HBO has dropped the trailer for Mama’sBoy, based on Dustin Lance Black’s 2019 memoir. Black, who is gay and was raised in the Mormon church, won the Best Original Screenplay Oscar for 2008’s Milk and subsequently became an advocate for LGBTQ+ rights. This will be a must-see.
The Jazz Singer was released on October 6, 1927, effectively ending the silent film era.
Spartacus, Stanley Kubrick’s fifth feature film, held its premiere at the DeMille Theatre in Manhattan on October 6, 1960. Starring Kirk Douglas in the title role, Spartacus was a critical success and a box office smash, earning $60 million (adjusted for inflation, that’s $600 million today). Spartacus received six nominations at the 33rd Academy Awards; it took home four Oscars (Best Supporting Actor for Peter Ustinov, Best Art Direction, Best Cinematography, and Best Costume Design). The film also won the Golden Globe for Best Motion Picture – Drama.
Barbra Streisand guest-starred on The Judy Garland Show on October 6, 1963. Streisand was just 21 years old at the time.
Midnight Express, directed by Alan Parker and written by Oliver Stone, held its US premiere on October 6, 1978. Brad Davis stars as Billy Hayes, an American student imprisoned by the Turkish government for attempting to smuggle hashish (the title, based on Hayes’s memoir of the same name, is a reference to his late-night prison escape attempt). At the 51st Academy Awards, Midnight Express garnered six nominations and won two awards: Best Adapted Screenplay and Best Original Score (Giorgio Moroder, in his first outing as a film composer, beat John Williams, Ennio Morricone, Dave Grusin, and Jerry Goldsmith).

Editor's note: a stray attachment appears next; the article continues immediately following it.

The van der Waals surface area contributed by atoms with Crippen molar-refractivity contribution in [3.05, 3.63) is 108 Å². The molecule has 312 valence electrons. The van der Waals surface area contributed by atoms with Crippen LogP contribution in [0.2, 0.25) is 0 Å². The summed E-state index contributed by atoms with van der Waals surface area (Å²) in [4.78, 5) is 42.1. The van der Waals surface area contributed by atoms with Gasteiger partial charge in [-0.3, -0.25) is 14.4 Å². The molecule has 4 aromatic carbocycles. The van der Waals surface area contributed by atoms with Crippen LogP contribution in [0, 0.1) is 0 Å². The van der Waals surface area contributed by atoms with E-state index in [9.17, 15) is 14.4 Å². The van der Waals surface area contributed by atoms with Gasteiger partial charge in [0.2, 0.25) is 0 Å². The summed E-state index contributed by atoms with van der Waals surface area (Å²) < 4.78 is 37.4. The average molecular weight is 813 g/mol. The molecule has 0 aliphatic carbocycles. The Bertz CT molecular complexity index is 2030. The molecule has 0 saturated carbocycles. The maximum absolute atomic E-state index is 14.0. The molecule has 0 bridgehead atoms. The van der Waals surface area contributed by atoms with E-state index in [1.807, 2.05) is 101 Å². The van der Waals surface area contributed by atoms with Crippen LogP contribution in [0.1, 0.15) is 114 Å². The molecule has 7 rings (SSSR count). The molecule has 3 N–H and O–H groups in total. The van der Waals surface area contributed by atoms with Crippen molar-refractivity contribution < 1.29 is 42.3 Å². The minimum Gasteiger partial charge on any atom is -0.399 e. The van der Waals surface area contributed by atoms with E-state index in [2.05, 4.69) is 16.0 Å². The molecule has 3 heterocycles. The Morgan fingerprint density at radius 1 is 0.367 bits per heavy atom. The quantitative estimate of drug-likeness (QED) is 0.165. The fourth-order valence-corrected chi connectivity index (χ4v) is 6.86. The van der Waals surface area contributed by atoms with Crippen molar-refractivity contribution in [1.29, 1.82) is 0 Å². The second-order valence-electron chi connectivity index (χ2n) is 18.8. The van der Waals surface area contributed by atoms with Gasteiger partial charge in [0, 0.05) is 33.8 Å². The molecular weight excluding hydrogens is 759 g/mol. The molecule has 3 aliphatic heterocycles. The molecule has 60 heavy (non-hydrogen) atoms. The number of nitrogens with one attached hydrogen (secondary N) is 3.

John Mellencamp was born on October 7, 1951, in Seymour, Indiana. Mellencamp has sold more than 60 million albums worldwide and has twenty-two top 40 hits, including 1982’s “Jack and Diane”, which spent four weeks at #1 on the Billboard Hot 100. Mellencamp, who co-founded Farm Aid in 1985 with Willie Nelson and Neil Young, has been inducted into the Rock and Roll and Songwriters Halls of Fame.
The French Connection, starring Gene Hackman as NYPD detective Popeye Doyle, opened in the US on October 7, 1971. Directed by William Friedkin, The French Connection is best known for its infamous chase sequence, in which Doyle (driving a 1971 Pontiac LeMans) chases an elevated train through the streets of Bensonhurst, Brooklyn. TheFrench Connection received eight nominations at the 44th Academy Awards, taking home Best Picture, Best Director, Best Actor, Best Adapted Screenplay, and Best Film Editing (it was also nominated for Best Supporting Actor for Roy Scheider, Best Cinematography, and Best Sound).